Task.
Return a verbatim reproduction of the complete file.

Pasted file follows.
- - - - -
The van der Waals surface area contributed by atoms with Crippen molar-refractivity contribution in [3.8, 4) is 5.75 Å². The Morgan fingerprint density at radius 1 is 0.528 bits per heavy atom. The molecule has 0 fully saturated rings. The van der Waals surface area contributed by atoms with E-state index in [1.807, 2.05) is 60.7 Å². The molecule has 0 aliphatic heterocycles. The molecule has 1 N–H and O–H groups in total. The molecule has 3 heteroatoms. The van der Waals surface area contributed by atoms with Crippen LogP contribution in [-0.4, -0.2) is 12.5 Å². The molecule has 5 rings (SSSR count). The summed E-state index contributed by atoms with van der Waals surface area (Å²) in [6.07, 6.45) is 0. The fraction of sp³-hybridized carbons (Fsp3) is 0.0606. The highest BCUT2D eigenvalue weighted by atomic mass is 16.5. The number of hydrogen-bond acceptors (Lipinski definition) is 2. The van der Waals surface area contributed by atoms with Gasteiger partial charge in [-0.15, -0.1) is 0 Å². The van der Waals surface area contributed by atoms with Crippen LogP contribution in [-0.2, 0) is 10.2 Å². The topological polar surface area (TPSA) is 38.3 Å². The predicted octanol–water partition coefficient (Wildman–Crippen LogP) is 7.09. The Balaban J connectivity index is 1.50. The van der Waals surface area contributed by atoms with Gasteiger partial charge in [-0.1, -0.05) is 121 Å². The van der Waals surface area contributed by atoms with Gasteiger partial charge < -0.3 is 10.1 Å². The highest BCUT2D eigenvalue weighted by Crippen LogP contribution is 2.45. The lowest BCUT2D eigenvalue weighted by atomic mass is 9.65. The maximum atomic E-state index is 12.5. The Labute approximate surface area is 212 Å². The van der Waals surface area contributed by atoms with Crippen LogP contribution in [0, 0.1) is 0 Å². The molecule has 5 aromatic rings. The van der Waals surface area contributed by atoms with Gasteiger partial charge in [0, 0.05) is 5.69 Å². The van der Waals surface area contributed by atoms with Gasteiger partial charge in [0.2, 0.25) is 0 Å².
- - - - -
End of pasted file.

The van der Waals surface area contributed by atoms with Crippen molar-refractivity contribution in [3.8, 4) is 5.75 Å². The Morgan fingerprint density at radius 1 is 0.528 bits per heavy atom. The molecule has 0 fully saturated rings. The van der Waals surface area contributed by atoms with E-state index in [1.807, 2.05) is 60.7 Å². The molecule has 0 aliphatic heterocycles. The molecule has 1 N–H and O–H groups in total. The molecule has 3 heteroatoms. The van der Waals surface area contributed by atoms with Crippen LogP contribution in [-0.4, -0.2) is 12.5 Å². The molecule has 5 rings (SSSR count). The summed E-state index contributed by atoms with van der Waals surface area (Å²) in [6.07, 6.45) is 0. The fraction of sp³-hybridized carbons (Fsp3) is 0.0606. The highest BCUT2D eigenvalue weighted by atomic mass is 16.5. The number of hydrogen-bond acceptors (Lipinski definition) is 2. The van der Waals surface area contributed by atoms with Gasteiger partial charge in [-0.15, -0.1) is 0 Å². The van der Waals surface area contributed by atoms with Crippen LogP contribution in [-0.2, 0) is 10.2 Å². The topological polar surface area (TPSA) is 38.3 Å². The predicted octanol–water partition coefficient (Wildman–Crippen LogP) is 7.09. The Balaban J connectivity index is 1.50. The van der Waals surface area contributed by atoms with Gasteiger partial charge in [-0.1, -0.05) is 121 Å². The van der Waals surface area contributed by atoms with Gasteiger partial charge < -0.3 is 10.1 Å². The highest BCUT2D eigenvalue weighted by Crippen LogP contribution is 2.45. The lowest BCUT2D eigenvalue weighted by atomic mass is 9.65. The maximum atomic E-state index is 12.5. The Labute approximate surface area is 212 Å². The van der Waals surface area contributed by atoms with Crippen LogP contribution in [0, 0.1) is 0 Å². The molecule has 5 aromatic rings. The van der Waals surface area contributed by atoms with Gasteiger partial charge in [0, 0.05) is 5.69 Å². The van der Waals surface area contributed by atoms with Gasteiger partial charge in [0.2, 0.25) is 0 Å².